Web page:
Zhao pointed out that Binance employs various state-of-the-art technologies and measures to ensure compliance, avoiding profit trading or "manipulating" the market under any circumstances. Binance was the first global (non-U.S.) exchange to implement a mandatory KYC (Know Your Customer) program and still holds one of the highest standards in KYC and AML (Anti-Money Laundering).

Binance firmly opposed the allegations, and the CFTC did not continue the lawsuit, seemingly proving Binance's legality. However, this was merely the first wave of challenges Binance faced.

U.S. Securities and Exchange Commission (SEC) Sues Binance

On June 5, 2023, the U.S. Securities and Exchange Commission (SEC) filed a lawsuit in a federal court in Washington, D.C., outlining 13 charges against Binance, Changpeng Zhao, and its ostensibly independent U.S. trading operator. The SEC accused Binance of artificially inflating its trading volume, misappropriating customer funds, failing to restrict U.S. customers' access to its platform, and misleading investors in its market surveillance.

The SEC also alleged that Changpeng Zhao, who owns and controls a trading company called Sigma Chain, engaged in so-called wash trading, artificially inflating the trading volume of cryptocurrency securities on the Binance.US platform.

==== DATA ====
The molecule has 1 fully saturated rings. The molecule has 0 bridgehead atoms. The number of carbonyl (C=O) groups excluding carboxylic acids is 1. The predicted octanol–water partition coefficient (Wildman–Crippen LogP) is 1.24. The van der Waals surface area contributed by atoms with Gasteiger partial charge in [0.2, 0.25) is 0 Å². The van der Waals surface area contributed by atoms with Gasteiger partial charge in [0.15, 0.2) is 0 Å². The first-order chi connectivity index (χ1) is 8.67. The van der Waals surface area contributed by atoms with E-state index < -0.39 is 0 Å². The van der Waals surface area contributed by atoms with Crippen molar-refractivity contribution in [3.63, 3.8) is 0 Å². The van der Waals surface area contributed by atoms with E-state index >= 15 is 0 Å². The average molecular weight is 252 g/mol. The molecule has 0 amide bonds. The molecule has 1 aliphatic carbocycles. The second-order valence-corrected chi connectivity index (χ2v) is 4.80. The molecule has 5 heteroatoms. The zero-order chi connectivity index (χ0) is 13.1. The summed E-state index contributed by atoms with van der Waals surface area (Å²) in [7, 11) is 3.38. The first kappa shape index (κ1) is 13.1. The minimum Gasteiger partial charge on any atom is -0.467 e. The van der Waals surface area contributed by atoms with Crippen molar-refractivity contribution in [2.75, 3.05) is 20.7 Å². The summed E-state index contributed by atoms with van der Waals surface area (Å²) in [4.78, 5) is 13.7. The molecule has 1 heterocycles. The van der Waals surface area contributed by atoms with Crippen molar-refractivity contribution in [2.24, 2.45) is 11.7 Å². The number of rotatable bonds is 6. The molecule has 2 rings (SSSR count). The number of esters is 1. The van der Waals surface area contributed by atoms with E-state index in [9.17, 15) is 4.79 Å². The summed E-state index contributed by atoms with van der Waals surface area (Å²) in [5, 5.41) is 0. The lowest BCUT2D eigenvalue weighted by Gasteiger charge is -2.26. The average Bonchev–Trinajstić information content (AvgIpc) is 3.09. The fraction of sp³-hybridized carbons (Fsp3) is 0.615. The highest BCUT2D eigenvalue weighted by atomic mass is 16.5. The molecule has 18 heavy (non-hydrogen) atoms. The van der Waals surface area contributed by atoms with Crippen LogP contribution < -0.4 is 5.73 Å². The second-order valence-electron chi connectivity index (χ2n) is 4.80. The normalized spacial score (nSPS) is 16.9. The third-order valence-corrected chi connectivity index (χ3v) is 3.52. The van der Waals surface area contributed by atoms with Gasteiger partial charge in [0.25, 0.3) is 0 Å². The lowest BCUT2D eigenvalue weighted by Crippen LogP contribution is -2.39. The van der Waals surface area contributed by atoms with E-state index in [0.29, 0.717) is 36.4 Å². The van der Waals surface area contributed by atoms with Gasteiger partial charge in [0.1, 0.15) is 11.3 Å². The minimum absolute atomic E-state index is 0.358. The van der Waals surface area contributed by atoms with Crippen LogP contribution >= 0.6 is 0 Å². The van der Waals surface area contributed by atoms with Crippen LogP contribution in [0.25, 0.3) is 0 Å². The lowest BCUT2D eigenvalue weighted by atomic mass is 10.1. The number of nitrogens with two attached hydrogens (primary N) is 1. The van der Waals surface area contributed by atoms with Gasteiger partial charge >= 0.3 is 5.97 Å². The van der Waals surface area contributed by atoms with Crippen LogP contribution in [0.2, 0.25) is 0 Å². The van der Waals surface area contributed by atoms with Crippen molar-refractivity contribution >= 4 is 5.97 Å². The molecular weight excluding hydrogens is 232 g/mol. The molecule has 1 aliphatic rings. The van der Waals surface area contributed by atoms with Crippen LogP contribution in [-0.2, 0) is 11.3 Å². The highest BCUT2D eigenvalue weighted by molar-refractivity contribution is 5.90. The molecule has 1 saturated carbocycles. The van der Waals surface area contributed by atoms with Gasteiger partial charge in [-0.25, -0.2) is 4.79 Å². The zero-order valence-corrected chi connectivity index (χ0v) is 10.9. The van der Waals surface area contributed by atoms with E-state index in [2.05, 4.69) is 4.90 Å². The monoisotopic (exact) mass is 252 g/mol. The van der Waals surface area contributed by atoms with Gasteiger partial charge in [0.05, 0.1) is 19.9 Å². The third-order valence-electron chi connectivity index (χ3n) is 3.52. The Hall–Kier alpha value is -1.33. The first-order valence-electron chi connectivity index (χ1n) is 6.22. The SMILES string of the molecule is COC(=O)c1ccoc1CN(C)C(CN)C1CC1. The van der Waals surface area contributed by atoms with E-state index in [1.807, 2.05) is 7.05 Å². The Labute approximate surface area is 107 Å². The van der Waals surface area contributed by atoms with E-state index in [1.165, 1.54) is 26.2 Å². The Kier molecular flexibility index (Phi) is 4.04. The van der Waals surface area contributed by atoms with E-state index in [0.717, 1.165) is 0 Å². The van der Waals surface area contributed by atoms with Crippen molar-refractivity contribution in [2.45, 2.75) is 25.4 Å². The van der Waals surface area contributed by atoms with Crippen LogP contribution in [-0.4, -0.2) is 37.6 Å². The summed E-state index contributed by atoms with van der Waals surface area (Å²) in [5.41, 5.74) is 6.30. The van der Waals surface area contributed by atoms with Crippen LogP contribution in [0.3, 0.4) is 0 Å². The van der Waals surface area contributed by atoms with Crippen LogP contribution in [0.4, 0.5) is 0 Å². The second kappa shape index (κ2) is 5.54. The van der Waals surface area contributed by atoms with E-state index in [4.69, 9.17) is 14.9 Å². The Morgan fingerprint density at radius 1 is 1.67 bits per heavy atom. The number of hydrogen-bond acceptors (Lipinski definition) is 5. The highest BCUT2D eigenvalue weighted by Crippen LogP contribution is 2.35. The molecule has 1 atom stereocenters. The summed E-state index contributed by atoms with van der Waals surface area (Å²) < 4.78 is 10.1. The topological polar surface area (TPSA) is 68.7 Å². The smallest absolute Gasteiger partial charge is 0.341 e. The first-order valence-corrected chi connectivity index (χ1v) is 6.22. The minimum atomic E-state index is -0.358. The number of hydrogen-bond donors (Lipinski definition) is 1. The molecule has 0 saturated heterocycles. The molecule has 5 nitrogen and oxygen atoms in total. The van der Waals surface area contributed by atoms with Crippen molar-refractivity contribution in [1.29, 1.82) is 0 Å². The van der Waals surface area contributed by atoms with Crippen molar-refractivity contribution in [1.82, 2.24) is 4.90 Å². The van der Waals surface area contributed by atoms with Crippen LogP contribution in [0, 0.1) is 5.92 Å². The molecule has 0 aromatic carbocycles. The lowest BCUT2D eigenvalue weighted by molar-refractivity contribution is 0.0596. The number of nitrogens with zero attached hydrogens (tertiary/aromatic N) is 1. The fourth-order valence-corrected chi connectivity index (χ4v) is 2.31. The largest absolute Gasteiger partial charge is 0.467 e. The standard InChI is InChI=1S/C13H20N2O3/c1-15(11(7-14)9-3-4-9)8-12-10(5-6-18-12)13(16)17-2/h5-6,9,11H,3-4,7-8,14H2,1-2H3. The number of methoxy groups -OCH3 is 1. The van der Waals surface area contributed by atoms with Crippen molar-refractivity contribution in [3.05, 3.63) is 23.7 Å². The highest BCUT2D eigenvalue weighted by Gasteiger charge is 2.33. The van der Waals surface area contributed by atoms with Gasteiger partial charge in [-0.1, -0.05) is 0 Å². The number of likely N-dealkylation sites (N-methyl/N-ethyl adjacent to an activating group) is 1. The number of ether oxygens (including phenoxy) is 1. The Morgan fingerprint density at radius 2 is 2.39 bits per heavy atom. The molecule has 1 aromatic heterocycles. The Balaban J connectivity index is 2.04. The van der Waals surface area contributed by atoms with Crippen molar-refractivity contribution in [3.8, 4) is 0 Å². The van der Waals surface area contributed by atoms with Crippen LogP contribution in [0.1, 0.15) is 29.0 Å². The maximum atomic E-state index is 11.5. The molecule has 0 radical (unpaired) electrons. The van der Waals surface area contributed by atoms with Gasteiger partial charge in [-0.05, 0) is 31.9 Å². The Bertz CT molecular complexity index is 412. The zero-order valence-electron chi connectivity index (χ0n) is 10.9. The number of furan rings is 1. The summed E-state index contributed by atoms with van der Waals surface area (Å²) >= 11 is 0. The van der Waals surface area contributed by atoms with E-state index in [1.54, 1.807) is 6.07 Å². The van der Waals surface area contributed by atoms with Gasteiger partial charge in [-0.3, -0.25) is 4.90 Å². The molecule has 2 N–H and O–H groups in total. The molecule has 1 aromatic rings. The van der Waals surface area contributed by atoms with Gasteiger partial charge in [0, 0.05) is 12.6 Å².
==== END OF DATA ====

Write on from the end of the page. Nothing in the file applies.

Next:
Despite the serious allegations, the accusations did not significantly undermine Binance and Changpeng Zhao. Even though two regulatory bodies have sued them within six months, causing a trust crisis, most users still trust Binance, believing it impossible for the world's largest cryptocurrency exchange to engage in illegal activities.

U.S. Department of Justice Announcement

On November 21, local time, the U.S. Department of Justice announced on its official website that Binance Holdings Limited, operating the world's largest cryptocurrency exchange Binance.com, admitted to involvement in alleged money laundering, unlicensed money remitting, and sanction violations, agreeing to pay a $4.3 billion fine.

As part of the plea agreement, Binance agreed to forfeit $2.5 billion and pay a $1.8 billion criminal penalty, totaling $4.3 billion in fines. Binance also agreed to retain an independent compliance monitor for three years to correct and strengthen its anti-money laundering and sanctions compliance program.